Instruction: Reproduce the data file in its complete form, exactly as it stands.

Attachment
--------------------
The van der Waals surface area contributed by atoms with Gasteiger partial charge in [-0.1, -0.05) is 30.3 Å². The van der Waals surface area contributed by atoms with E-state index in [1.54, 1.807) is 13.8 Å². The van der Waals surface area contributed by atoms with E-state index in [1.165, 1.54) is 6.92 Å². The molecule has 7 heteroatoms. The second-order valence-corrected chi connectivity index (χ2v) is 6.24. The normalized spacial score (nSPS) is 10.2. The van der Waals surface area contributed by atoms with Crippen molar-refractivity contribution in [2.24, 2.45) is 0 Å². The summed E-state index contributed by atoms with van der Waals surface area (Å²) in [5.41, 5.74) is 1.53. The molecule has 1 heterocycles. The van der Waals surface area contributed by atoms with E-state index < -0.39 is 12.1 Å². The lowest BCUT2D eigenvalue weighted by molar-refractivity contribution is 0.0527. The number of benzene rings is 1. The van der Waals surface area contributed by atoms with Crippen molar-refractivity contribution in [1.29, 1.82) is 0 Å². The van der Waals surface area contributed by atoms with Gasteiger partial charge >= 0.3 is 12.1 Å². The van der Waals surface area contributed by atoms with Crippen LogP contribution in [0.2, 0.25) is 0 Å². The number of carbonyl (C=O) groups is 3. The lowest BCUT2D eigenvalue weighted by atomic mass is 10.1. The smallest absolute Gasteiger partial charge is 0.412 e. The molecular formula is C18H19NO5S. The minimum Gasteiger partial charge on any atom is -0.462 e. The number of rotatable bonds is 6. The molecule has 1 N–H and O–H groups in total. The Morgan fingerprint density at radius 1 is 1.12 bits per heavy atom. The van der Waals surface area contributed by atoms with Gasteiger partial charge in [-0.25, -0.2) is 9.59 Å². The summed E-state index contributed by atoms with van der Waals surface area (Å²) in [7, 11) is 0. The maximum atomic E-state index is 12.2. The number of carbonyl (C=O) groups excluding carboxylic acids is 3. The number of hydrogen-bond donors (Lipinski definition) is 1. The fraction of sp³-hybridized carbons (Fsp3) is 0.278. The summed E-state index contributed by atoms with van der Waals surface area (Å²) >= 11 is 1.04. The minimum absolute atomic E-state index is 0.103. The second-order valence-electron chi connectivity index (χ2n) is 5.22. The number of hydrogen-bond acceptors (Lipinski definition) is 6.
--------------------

The van der Waals surface area contributed by atoms with Gasteiger partial charge in [-0.1, -0.05) is 30.3 Å². The van der Waals surface area contributed by atoms with E-state index in [1.54, 1.807) is 13.8 Å². The van der Waals surface area contributed by atoms with E-state index in [1.165, 1.54) is 6.92 Å². The molecule has 7 heteroatoms. The second-order valence-corrected chi connectivity index (χ2v) is 6.24. The normalized spacial score (nSPS) is 10.2. The van der Waals surface area contributed by atoms with Crippen molar-refractivity contribution in [2.24, 2.45) is 0 Å². The summed E-state index contributed by atoms with van der Waals surface area (Å²) in [5.41, 5.74) is 1.53. The molecule has 1 heterocycles. The van der Waals surface area contributed by atoms with E-state index < -0.39 is 12.1 Å². The lowest BCUT2D eigenvalue weighted by molar-refractivity contribution is 0.0527. The number of benzene rings is 1. The van der Waals surface area contributed by atoms with Crippen molar-refractivity contribution in [1.29, 1.82) is 0 Å². The van der Waals surface area contributed by atoms with Gasteiger partial charge >= 0.3 is 12.1 Å². The van der Waals surface area contributed by atoms with Crippen LogP contribution in [0.2, 0.25) is 0 Å². The number of carbonyl (C=O) groups is 3. The lowest BCUT2D eigenvalue weighted by atomic mass is 10.1. The smallest absolute Gasteiger partial charge is 0.412 e. The molecular formula is C18H19NO5S. The minimum Gasteiger partial charge on any atom is -0.462 e. The number of rotatable bonds is 6. The molecule has 1 N–H and O–H groups in total. The Morgan fingerprint density at radius 1 is 1.12 bits per heavy atom. The van der Waals surface area contributed by atoms with Gasteiger partial charge in [-0.25, -0.2) is 9.59 Å². The summed E-state index contributed by atoms with van der Waals surface area (Å²) in [7, 11) is 0. The maximum atomic E-state index is 12.2. The number of carbonyl (C=O) groups excluding carboxylic acids is 3. The number of hydrogen-bond donors (Lipinski definition) is 1. The fraction of sp³-hybridized carbons (Fsp3) is 0.278. The summed E-state index contributed by atoms with van der Waals surface area (Å²) >= 11 is 1.04. The minimum absolute atomic E-state index is 0.103. The second-order valence-electron chi connectivity index (χ2n) is 5.22. The number of hydrogen-bond acceptors (Lipinski definition) is 6.